"Not at all, not at all," answered the King, with horrible coolness. "I mean that you shall have a fair and open trial and every possible opportunity of justifying yourself. There must be nothing secret about this. So horrible a crime must be treated in the most public manner. Though it is very painful to me to refer to such a matter, you must remember that after it had pleased Heaven, in its infinite justice, to bereave me of my unfortunate son, Don Carlos, the heir to the throne, there were not wanting ill-disposed and wicked persons who actually said that I had caused his life to be shortened by various inhuman cruelties. No, no! we cannot have too much publicity. Consider how terrible a thing it would be if any one should dare to suppose that my own brother had been murdered with my consent! You should love your country too much not to fear such a result; for though you have murdered my brother in cold blood, I am too just to forget that you have proved your patriotism through a long and hitherto honourable career. It is my duty to see that the causes of your atrocious action are perfectly clear to my subjects, so that no doubt may exist even in the most prejudiced minds. Do you understand? I repeat that if I have condescended to examine you alone, I have done so only out of a merciful desire to spare an old soldier the suffering and mortification of an examination by the tribunal that is to judge you. Understand that."
"I understand that and much more besides," answered Mendoza, in low and savage tones.
"It is not necessary that you should understand or think that you understand anything more than what I say," returned the King coldly. "At what time did you go to his Highness's apartments this evening?"
"Your Majesty knows."
"I know nothing of it," said the King, with the utmost calm. "You were on duty after supper. You escorted me to my apartments afterwards. I had already sent for Perez, who came at once, and we remained here, busy with affairs, until I returned to the throne room, five minutes before you came and confessed the murder; did we not, Perez?"
"Most certainly, Sire," answered the Secretary gravely. "Your Majesty must have been at work with me an hour, at least, before returning to the throne room."
"And your Majesty did not go with me by the private staircase to Don John of Austria's apartment?" asked Mendoza, thunderstruck by the enormous falsehood.
"With you?" cried the King, in admirably feigned astonishment. "What madness is this? Do not write that down, Perez. I really believe the man is beside himself!"
Mendoza groaned aloud, for he saw that he had been frightfully deceived. In his magnificent generosity, he had assumed the guilt of the crime, being ready and willing to die for it quickly to save the King from blame and to put an end to his own miserable existence. But he had expected death quickly, mercifully, within a few hours. Had he suspected what Philip had meant to do,--that he was to be publicly tried for a murder he had not committed, and held up to public hatred and ignominy for days and perhaps weeks together, while a slow tribunal dragged out its endless procedure,--neither his loyalty nor his desire for death could have had power to bring his pride to such a sacrifice. And now he saw that he was caught in a vise, and that no accusation he could bring against the King could save him, even if he were willing to resort to such a measure and so take back his word. There was no witness for him but himself. Don John was dead, and the infamous Perez was ready to swear that Philip had not left the room in which they had been closeted together. There was not a living being to prove that Mendoza had not gone alone to Don John's apartments with the deliberate intention of killing him. He had, indeed, been to the chief steward's office in search of a key, saying that the King desired to have it and was waiting; but it would be said that he had used the King's authority to try and get the key for himself because he knew that his daughter was hidden in the locked room. He had foolishly fancied that the King would send for him and see him alone before he died, that his sovereign would thank him for the service that was costing his life, would embrace him and send him to his death for the good of Spain and the divine right of monarchy. Truly, he had been most bitterly deceived.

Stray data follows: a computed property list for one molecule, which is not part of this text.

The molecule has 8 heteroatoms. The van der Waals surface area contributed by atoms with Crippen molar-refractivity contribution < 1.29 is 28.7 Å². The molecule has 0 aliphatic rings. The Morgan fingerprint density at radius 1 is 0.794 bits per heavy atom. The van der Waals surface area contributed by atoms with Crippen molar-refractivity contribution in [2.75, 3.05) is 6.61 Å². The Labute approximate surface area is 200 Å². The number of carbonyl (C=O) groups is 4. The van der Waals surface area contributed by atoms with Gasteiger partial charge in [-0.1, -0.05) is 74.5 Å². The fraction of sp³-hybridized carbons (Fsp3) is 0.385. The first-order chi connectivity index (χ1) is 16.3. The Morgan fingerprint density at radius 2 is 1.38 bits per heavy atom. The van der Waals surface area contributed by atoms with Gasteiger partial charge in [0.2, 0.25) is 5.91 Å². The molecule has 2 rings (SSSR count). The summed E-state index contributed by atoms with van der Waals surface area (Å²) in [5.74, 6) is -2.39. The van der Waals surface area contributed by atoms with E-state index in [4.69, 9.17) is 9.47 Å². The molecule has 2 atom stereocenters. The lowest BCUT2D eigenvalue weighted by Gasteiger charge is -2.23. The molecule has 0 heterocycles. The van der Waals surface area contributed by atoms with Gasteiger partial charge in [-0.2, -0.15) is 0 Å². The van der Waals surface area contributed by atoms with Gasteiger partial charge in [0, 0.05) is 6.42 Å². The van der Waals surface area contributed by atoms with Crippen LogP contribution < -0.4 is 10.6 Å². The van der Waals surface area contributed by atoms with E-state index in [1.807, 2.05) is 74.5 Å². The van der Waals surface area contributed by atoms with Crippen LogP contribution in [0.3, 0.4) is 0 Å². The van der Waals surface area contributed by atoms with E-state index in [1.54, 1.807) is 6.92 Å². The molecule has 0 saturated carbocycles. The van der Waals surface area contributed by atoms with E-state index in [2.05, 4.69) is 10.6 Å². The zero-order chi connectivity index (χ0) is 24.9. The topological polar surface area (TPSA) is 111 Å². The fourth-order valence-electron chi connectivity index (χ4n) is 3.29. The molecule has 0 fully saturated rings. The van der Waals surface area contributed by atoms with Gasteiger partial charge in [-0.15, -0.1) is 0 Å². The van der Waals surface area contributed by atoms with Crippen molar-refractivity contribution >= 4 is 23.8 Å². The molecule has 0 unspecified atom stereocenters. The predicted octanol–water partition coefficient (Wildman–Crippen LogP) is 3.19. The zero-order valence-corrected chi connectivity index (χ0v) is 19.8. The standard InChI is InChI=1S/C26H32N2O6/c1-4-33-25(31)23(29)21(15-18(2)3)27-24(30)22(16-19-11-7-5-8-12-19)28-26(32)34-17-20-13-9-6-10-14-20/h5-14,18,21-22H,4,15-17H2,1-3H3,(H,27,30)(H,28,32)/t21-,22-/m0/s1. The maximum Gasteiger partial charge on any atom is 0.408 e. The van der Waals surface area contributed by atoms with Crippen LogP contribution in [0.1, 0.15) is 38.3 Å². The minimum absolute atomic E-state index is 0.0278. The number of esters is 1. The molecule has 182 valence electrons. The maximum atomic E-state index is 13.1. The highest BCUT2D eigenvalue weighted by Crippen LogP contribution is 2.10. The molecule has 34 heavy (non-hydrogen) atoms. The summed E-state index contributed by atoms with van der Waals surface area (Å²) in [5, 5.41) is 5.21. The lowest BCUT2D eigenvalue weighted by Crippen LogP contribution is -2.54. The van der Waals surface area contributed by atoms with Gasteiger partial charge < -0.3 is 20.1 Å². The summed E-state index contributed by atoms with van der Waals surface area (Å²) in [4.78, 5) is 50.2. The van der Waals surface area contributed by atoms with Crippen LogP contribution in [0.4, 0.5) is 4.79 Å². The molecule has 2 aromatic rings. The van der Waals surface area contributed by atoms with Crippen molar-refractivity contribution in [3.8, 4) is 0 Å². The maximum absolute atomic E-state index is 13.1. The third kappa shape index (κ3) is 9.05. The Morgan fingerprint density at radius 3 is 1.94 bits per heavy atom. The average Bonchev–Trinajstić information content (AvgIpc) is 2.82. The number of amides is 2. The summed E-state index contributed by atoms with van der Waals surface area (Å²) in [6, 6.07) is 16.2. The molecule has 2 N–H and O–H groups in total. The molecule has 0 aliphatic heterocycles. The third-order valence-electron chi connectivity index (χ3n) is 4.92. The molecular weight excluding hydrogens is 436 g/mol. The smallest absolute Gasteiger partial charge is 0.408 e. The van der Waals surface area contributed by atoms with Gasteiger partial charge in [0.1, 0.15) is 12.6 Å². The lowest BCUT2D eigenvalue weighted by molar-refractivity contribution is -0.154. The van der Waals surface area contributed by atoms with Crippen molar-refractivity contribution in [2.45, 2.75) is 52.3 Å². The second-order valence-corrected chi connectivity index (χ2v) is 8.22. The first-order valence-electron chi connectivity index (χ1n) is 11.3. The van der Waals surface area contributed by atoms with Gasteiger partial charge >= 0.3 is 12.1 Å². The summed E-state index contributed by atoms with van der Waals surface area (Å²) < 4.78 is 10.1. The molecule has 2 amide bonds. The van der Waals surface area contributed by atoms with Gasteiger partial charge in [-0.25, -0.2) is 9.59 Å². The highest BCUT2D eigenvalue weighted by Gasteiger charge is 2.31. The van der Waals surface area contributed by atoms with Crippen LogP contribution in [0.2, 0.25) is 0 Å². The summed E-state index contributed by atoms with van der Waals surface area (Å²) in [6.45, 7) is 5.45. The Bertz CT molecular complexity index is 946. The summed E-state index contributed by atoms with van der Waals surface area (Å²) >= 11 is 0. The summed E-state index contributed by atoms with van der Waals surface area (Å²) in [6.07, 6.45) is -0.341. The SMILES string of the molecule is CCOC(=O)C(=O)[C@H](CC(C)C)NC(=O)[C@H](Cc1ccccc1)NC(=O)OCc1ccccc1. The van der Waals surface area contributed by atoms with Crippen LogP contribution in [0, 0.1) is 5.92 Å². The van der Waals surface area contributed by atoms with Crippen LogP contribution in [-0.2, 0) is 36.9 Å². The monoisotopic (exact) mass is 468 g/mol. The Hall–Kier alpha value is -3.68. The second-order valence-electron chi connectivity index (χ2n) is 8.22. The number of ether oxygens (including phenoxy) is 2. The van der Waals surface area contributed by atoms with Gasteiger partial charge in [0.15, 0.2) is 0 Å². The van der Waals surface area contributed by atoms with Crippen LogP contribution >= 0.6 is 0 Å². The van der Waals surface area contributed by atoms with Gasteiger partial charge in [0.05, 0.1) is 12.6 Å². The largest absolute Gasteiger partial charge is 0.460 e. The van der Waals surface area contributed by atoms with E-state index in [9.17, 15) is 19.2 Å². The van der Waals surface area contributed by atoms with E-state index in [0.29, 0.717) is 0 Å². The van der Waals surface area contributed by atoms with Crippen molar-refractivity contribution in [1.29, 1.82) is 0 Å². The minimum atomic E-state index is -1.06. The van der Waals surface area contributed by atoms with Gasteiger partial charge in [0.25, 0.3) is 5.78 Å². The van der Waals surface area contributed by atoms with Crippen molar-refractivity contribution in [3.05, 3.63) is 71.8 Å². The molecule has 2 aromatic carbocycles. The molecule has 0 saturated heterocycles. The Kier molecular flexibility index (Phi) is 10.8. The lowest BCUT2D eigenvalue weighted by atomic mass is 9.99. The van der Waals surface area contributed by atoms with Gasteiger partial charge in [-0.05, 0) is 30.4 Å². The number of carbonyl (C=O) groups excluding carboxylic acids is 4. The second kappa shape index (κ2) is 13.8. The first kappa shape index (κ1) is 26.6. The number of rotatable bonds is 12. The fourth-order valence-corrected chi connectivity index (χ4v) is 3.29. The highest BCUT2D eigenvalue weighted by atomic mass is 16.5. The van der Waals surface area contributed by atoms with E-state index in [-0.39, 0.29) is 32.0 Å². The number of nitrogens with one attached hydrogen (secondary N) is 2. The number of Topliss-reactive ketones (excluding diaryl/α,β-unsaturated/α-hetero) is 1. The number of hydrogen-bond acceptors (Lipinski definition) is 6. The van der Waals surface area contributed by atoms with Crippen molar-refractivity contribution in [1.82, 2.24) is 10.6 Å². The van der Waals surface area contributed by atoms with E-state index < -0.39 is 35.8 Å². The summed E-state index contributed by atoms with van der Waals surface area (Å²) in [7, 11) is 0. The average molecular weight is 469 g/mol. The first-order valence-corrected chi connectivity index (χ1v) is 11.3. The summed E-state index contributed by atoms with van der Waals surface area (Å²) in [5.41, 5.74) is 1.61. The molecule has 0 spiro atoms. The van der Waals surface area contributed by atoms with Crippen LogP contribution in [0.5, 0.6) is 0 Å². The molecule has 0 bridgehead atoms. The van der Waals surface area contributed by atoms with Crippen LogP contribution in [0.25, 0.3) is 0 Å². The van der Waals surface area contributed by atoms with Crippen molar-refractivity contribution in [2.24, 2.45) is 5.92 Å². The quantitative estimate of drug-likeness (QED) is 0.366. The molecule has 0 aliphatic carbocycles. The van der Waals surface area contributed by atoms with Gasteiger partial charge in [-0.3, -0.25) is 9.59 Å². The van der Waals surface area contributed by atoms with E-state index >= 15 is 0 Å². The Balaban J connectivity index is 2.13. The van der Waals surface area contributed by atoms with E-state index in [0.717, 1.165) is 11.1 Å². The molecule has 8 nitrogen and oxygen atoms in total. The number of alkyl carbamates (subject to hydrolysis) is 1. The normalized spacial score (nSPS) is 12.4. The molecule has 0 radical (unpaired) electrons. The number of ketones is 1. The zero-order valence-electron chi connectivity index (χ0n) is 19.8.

"You said," continued Philip mercilessly, "that you killed his Highness when he was unarmed. Is that true?"
"His Highness was unarmed," said Mendoza, almost through his closed teeth, for he was suffering beyond words.
"Unarmed," repeated the King, nodding to Perez, who wrote rapidly. "You might have given him a chance for his life. It would have been more soldier-like. Had you any words before you drew upon him? Was there any quarrel?"
"None. We did not speak to each other." Mendoza tried to make Philip meet his eyes, but the King would not look at him.
"There was no altercation," said the King, looking at Perez. "That proves that the murder was premeditated. Put it down--it is very important. You could hardly have stabbed him in the back, I suppose. He must have turned when he heard you enter. Where was the wound?"
"The wound that killed his Highness will be found near the heart."
"Cruel!" Philip looked down at his own hands, and he shook his head very sadly. "Cruel, most cruel," he repeated in a low tone.
"I admit that it was a very cruel deed," said Mendoza, looking at him fixedly. "In that, your Majesty is right."
"Did you see your daughter before or after you had committed the murder?" asked the King calmly.